Tuesday, July 24, 2007

today : The rain blame game

I am wondering if some of the people who have been flooded out recently (and, lets face it, the media covering the story) could be any more naive. Obviously I feel very sorry for anyone whose house is waist deep in muddy water, but, as always, there seems to be a rush to find someone to blame. If it isn't the government, then it's the weather forecasters or the insurance industry. Here's the news: blame the clouds.

What is it in the English character that makes us so shocked whenever nature upsets our cosy little world? A couple of years ago one inch of snow caused the South East to grind to a halt. Whenever there is a bank of fog you find people driving into it at 80 MPH, only to get really upset when they crash into a queue of stationary cars and die, and it has taken pretty much a century for The All England Tennis Club to come up with the idea of a roof on the Wimbledon Centre Court (although when they built another brand new show court a couple of years ago they never thought to put a roof on that one).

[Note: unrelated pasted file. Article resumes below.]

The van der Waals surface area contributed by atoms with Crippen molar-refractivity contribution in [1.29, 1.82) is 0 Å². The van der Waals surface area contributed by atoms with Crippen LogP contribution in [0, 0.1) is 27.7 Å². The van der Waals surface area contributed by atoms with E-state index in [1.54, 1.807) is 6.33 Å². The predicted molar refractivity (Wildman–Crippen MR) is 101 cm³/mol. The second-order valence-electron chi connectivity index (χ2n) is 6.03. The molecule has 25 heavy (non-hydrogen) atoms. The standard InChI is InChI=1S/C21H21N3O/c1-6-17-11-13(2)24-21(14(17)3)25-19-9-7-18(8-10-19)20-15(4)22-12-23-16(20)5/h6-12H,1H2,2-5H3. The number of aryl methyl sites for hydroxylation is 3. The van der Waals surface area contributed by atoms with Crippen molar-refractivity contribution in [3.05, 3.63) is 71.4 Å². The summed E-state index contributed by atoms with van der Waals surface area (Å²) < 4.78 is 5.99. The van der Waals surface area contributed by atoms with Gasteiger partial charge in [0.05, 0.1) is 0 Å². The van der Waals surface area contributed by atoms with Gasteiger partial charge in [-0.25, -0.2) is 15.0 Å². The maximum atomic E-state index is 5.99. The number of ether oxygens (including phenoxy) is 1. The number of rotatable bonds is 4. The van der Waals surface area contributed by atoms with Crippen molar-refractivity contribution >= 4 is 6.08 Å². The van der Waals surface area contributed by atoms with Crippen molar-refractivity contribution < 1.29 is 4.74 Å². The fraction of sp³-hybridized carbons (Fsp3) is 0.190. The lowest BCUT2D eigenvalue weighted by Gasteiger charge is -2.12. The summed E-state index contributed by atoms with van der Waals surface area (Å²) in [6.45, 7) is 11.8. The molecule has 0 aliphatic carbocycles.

In some ways it is the media's way of finding an angle on what is a big but rather static story. There's not much you can do with a flood, apart from show pictures of it. And water is kind of boring. It just stands there being wet. So after you've wheeled out a series of hydrologists, weather experts and insurance spokespeople, there is little left to say. So this lunchtime I heard the unedifying sound of a news reporter trying to prompt flood victims to criticise the government's response and Gordon Brown's flood preparedness. For the most part the victims were fairly sanguine about the situation and didn't really blame the PM and the government. Yet some did take the bait, answering the loaded questions (i.e. "Do you blame the government?") in the affirmative.

Later this evening people were being asked if they thought David Cameron should be in Whitney, Oxon and not in Rwanda, Africa. Not one person replied : "Well, having read "Shake Hands with the Devil", I'm just glad our rivers aren't blocked with hundreds of thousands of the bloated, macheted corpses of children."

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